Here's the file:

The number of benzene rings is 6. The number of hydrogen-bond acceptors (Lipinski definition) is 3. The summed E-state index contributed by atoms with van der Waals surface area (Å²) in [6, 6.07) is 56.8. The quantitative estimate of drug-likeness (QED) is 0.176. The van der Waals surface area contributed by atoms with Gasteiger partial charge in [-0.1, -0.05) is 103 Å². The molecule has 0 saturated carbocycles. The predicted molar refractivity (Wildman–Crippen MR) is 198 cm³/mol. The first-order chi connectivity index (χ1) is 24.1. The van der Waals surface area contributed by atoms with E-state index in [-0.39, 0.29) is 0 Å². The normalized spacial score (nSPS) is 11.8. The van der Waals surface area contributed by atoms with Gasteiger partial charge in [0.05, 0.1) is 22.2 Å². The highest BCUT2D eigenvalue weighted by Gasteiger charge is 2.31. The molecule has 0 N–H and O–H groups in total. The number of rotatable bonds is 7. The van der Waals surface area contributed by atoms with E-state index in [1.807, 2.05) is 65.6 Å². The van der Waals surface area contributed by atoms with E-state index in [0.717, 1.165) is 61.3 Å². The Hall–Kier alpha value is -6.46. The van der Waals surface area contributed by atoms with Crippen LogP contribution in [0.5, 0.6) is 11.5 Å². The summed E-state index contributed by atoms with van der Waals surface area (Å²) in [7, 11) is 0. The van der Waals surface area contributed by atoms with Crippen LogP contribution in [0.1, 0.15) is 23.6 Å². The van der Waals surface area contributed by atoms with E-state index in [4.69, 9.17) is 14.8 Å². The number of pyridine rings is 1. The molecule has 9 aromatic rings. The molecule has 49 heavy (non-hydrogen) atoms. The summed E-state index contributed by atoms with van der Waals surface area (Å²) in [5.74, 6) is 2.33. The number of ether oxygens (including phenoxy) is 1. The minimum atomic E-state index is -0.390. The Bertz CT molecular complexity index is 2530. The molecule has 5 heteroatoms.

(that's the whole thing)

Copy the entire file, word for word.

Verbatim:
The number of benzene rings is 6. The number of hydrogen-bond acceptors (Lipinski definition) is 3. The summed E-state index contributed by atoms with van der Waals surface area (Å²) in [6, 6.07) is 56.8. The quantitative estimate of drug-likeness (QED) is 0.176. The van der Waals surface area contributed by atoms with Gasteiger partial charge in [-0.1, -0.05) is 103 Å². The molecule has 0 saturated carbocycles. The predicted molar refractivity (Wildman–Crippen MR) is 198 cm³/mol. The first-order chi connectivity index (χ1) is 24.1. The van der Waals surface area contributed by atoms with E-state index in [-0.39, 0.29) is 0 Å². The normalized spacial score (nSPS) is 11.8. The van der Waals surface area contributed by atoms with Gasteiger partial charge in [0.05, 0.1) is 22.2 Å². The highest BCUT2D eigenvalue weighted by Gasteiger charge is 2.31. The molecule has 0 N–H and O–H groups in total. The number of rotatable bonds is 7. The van der Waals surface area contributed by atoms with E-state index in [1.807, 2.05) is 65.6 Å². The van der Waals surface area contributed by atoms with E-state index in [0.717, 1.165) is 61.3 Å². The Hall–Kier alpha value is -6.46. The van der Waals surface area contributed by atoms with Crippen LogP contribution in [0.5, 0.6) is 11.5 Å². The summed E-state index contributed by atoms with van der Waals surface area (Å²) in [7, 11) is 0. The van der Waals surface area contributed by atoms with Crippen LogP contribution in [0.1, 0.15) is 23.6 Å². The van der Waals surface area contributed by atoms with E-state index in [4.69, 9.17) is 14.8 Å². The number of pyridine rings is 1. The molecule has 9 aromatic rings. The molecule has 49 heavy (non-hydrogen) atoms. The summed E-state index contributed by atoms with van der Waals surface area (Å²) in [5.74, 6) is 2.33. The number of ether oxygens (including phenoxy) is 1. The minimum atomic E-state index is -0.390. The Bertz CT molecular complexity index is 2530. The molecule has 5 heteroatoms.